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February 27, 2011

Morto per la libertà

Messina is closer to Tripoli than to Rome. We can almost hear the dying and crying. We can almost hear the yearning for a freer life.

Absolute power corrupts absolutely. And Gheddafi or Gadhafi or Qadhdhafi or Kadhafi was known as a stoned-out crazy man even back in the 70’s when I toured the region. Maybe his goal is to “live in infamy.” He’ll get that. Shooting on his own people praying at funerals, Good God! (i.e., Allah Akbar)

A recent piece by Italy’s funniest man, Roberto Benigni, about the origin of the national anthem (below), got me thinking about how people in the past fought for us and how we look back on them or don’t. We ignore their sacrifice at our own risk.

I mean, the Arab world seems to be experiencing their American Revolution, 235 years later. After their inevitable victory--despots fall by definition--how will the grandchildren of the current generation see their actions? And how do we consider our founding fathers (like my ancestor, John Strahl)? After all, they did put their lives at stake to make a better world for their descendants. Many died for us. 

War is often about money for the bigshots who decide to wage it, and the poor schmucks who volunteer to fight it, but it sometimes has other inspirations too. I recently re-watched Ken Burns series on the Civil War, our worst horror. A killing and dying butchery all for what? For what (right or wrong) the common soldiers believed in. For their families back home and those to come.

That’s us, folks. People have been sacrificing for centuries so that we can twitter and tofu and pilates and Oprah. They lived hard lives of work or died young so we could live this full, easy life and decide how to practice our freedom to make our own ideal world. Global warming, for instance, doesn’t come from outer space. Sex slavery wasn’t invented by Martians. If we live in a sickening, psychotic mess, it’s our decision. Our responsibility.

Would those boys (girls, men, women) whose dying thought was that they wanted us to have better lives than theirs be proud of how we turned out? Do we owe them something? Do we owe them for dying for us? How to repay … how?

Happy trials, Martin

Mutt: Howdy, Sir Jeff. Did you hear about the medical student who got in trouble for performing an operation? He removed the appendix from his medical textbook.
Jeff: How about Hans and Stein?, who were playing in their yard in Zurich when one of the boys accidentally swallowed a coin and started choking. Hans ran inside to get help, yelling "Mom! Dad! Come quick! There's a franc in Stein!"
Mutt: Quite amusing. Okay, two fish are in a tank. One says to the other, “Uhm … how do you drive this thing?”
Jeff: Good one. Two seagulls are sitting on a perch, one says to the other, “Something smells fishy.”
Mutt: Two guys were stranded on a desert island. The only way they could get food was to kill sea birds by throwing rocks at them. By the time they were rescued ... they had left no tern unstoned.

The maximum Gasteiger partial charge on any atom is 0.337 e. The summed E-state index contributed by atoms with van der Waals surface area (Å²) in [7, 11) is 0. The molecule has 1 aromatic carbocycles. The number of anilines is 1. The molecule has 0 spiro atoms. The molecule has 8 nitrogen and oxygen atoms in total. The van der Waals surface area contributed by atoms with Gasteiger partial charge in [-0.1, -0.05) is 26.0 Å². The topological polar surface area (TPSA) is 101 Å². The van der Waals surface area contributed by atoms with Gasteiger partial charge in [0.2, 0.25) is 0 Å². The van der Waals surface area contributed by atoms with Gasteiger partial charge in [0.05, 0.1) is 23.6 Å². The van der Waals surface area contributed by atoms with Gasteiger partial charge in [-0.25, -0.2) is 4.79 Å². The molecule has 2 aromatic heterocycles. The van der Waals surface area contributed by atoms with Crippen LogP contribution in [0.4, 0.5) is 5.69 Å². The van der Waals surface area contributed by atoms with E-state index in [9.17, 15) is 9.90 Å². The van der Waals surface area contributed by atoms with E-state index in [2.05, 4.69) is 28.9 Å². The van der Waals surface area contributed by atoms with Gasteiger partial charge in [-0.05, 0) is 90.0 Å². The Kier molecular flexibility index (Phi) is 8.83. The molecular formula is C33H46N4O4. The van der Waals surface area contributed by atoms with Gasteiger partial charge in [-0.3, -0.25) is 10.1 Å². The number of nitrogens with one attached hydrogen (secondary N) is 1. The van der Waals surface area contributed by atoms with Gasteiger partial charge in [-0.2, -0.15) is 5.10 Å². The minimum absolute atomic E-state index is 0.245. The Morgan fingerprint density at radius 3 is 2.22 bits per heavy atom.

Jeff: Good grief.

February 9, 2011

30 Million Slobs

Here’s a passionate post nobody will like. I’m touching the nerve. Pinching the central nerve of We the People of these United States. No, not the constitution, but booze.

Every year around the holidays (the eggnog/champagne sales season) newspapers print articles with titles like “More research supports moderate drinking” (San Francisco Chronicle, Dec. 25, 2010). It seems to be a pro-alcohol article, drinking is good for your health. We’ve read that before. But the evidence “suggests” that very moderate drinking “a beer after work a few times a week” “may” help people live longer… Yet farther down the page: the research is inconclusive, non-drinkers should not start, the risks associated with drinking alcohol are serious, binge-drinking is always bad (i.e. holiday drinking), tens of thousands of deaths, better ways to reduce stroke or heart attack risk, and pretty soon the article is talking about alcoholism, drunk driving, etc. And the last line: “some people can have one and feel great and that’s it, and for others, there’s no stopping.”

Alcohol is as addicting as heroin, yet not to the same percentage of people. That is, heroin is always addicting, alcohol, among social drinkers in the US, is addictive to about 10%. It seems to be a chemical problem rather than a character flaw. Two social drinkers, even twins let’s say, can drink the same amount for the same amount of time, and one becomes dependent and the other doesn’t. There’s no telling beforehand.

It’s interesting that the percentage changes in different cultures/races. Among Native Americans the percentage of social drinkers who become alcoholics is around 90%, they have no resistance, a couple beers a week is not possible. Among Italians the percentage is one of the lowest anywhere, about 1%, they begin drinking small amounts as children. I know no heavy drinkers here in Sicily, only foreigners. Most Italians that I know, in fact, have never been drunk in their lives. As soon as they get the first buzz, they stop.

In the United States, the number of persons addicted to alcohol, that is who cannot stop drinking at will, is estimated at 25-30 MILLION! An enormous public health crisis, if not the biggest. Do we hear about government intervention? Silence. Is anyone actively fighting this trend? Doesn’t seem like it. Why then is this the best kept secret in our country? Easy. Can you imagine the revenue from 30,000,000 slaves who have no choice but to buy hooch every day for the rest of their lives? It keeps the rich getting richer to pretend that only weak personalities abuse alcohol. Their fault, not ours.

So no one is perturbed by a constant bombardment of mind-controlling messages. On the sports-related ads, the slogan “Grab some Bud,” has become “Grab some Buds.” A subtle difference, but, hey man, I’ve got two hands. The first inning of baseball games is now called the Thirst Inning, implying that real fans down a brewski nine times during a game. Coors Field, Busch Stadium, Miller Park, Milwaukee Brewers—say no more. Then there’s football, the drunken rowdy sport. Parking lots of puke. They will not show mercy until you yell “Uncle Jack Daniels!”

The drug pushers will not be satisfied until they have all 300,000,000 Merry Cans under their control. World population's now at 7 billion, and the distillers are toasting their new captives. Bring 'em on, first beer's free. Do bartenders like out-of-control drinkers? Duh. And most of them, before closing up, everyone’s gone, all that free liquor….

Imagine booze prices doubling. A few social drinkers might slacken off a bit, maybe, but the addicts will pay any price for their fix. Double again. Why is this turning-straw-into-gold dream/nightmare even legal? Government makes the laws, government collects the taxes. Why are they considering legalizing pot in California? Encouraging self-destruction to fund instruction.